Criticism & Features

Year 2019: 30 Books

Wayward Lives, Beautiful Experiments by Saidiya Hartman: 2019 Criticism finalist

By Walton Muyumba

Wayward Lives, Beautiful Experiments: Intimate Histories of Social Upheaval by Saidiya Hartman (W.W. Norton)

Saidiya Hartman’s Wayward Lives, Beautiful Experiments is about the radical sexualities and the aesthetics of waywardness that young black women introduced into early twentieth-century American life. While key cultural figures such as Ida B. Wells, W. E. B. Du Bois, and fourteen year-old Eleanor Fagan (aka Billie Holiday) appear in these pages, Hartman’s narrative focuses on round-the-way girls, “gender-queer strollers,” lesbian chorines, and working-class intellectuals like Mattie Jackson, Gladys Bentley, Esther Brown, and Mabel Hampton — women overlooked historically and otherwise invisible in official archives.

Hartman opens her experimental book, explaining that she’s written from “the nowhere of the ghetto and the nowhere of utopia.” Hartman takes us “there,” to that elsewhere on the “margin,” that black, blurry nowhere in the wake of American history. There, the author argues, is the culture’s actual core, the very seedbed of American modernism: young black women yielding “a thousand new forms and improvisations” on love and liberation. Paying close attention to the “nowhere” Negro zones in turn-of-the-twentieth-century Philadelphia and New York, Hartman cycles through an array of photographs, police reports, prison case files, diaries, sociological studies, autobiographies, and personal correspondence in order to articulate the voices of radical black womanhood.

When Hartman calls this book an album, she means it doubly: it’s a thing to look at, to examine, and a thing to listen closely to. Note the troubling vision of Thomas Eakins’ African American girl nude, reclining on couch (ca. 1882) early in these pages. Hartman studies the image closely, enhancing and critiquing the cruel radiance it exudes. Employing a mode of close narration, Hartman inseparably relates her voice to the photographed girl’s. Here’s the author listening to this image. Hartman practices close reading, close listening, and close narration throughout in order to improvise what she calls the “fugitive” chorus informing the book. “[Y]ou can hear the whole world in a bent note, a throwaway lyric, a singular thread of the collective utterance. Everything from the first ship to the young woman found hanging in her cell . . . A tome of philosophy in a moan. In the deepest, darkest recesses of an opaque song, it is clear that life is at stake.”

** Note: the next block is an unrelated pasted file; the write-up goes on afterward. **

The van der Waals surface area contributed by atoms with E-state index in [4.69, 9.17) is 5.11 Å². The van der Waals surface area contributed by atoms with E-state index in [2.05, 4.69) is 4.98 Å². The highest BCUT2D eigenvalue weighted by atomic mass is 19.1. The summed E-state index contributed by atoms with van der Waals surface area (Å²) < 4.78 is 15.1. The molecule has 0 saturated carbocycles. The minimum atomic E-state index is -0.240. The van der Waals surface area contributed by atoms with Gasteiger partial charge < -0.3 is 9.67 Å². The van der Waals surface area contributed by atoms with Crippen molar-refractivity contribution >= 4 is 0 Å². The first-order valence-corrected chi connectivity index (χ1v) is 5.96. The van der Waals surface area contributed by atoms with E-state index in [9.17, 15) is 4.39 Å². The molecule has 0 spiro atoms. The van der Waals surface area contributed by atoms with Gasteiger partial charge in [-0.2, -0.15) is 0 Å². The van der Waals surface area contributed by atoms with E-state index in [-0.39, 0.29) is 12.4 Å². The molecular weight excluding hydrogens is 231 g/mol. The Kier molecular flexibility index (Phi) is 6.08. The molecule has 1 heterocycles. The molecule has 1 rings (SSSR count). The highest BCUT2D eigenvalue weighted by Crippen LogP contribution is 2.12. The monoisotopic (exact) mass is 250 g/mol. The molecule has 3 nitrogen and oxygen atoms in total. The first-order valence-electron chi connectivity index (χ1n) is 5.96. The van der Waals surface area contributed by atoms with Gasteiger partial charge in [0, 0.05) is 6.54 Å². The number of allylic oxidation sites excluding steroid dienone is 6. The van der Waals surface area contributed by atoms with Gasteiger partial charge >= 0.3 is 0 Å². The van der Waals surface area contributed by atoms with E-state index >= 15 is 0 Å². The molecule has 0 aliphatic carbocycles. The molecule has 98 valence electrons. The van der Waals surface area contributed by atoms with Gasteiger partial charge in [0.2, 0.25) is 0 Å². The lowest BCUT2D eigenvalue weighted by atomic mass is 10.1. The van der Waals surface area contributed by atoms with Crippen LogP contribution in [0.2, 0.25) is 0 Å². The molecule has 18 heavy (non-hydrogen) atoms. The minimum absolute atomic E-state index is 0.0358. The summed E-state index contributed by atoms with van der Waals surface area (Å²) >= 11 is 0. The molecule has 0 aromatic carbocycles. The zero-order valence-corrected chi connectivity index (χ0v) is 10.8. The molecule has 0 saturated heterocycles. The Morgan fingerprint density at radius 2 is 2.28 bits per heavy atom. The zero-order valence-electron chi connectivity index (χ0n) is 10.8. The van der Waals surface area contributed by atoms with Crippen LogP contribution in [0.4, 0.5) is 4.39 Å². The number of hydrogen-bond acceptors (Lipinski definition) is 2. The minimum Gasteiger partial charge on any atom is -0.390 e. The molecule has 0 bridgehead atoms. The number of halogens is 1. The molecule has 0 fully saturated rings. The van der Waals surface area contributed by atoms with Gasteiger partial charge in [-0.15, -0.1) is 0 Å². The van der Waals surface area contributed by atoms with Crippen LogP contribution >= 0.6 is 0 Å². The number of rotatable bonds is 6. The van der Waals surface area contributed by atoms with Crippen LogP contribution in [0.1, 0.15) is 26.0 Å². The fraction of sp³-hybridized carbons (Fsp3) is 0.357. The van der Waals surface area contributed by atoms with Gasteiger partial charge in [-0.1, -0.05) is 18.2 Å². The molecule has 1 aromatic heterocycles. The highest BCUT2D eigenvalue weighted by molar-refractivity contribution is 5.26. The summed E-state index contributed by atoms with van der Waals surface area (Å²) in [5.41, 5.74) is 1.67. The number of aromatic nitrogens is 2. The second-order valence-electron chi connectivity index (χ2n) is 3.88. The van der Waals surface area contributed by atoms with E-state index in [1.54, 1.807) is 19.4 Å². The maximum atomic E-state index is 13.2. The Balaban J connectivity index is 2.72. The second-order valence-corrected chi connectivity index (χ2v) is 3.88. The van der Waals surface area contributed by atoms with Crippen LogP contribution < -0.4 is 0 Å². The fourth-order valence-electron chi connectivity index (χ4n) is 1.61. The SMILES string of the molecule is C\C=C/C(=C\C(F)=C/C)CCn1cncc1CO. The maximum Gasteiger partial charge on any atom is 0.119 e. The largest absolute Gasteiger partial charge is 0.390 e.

Hartman’s gift for citing and interpolating sounds, notions, concepts, and ideas from poets, philosophers, novelists, art and literary critics, blues, jazz, and funk singers gives the work a rising trajectory, one that helps us imagine Sula Peace’s wayward decade and offers a kind of genealogy for Meshell Ndegeocello’s queer millennial funk. Thus, the book’s choral effect resonates concentrically, both directions at once, not leader and mass, but headless, propelling radical black transformations. Wayward Lives, Beautiful Experiments moans sensually and philosophically, adding bright, round, gorgeous newness to the extended ring shout of the African American critical tradition.

— Walton Muyumba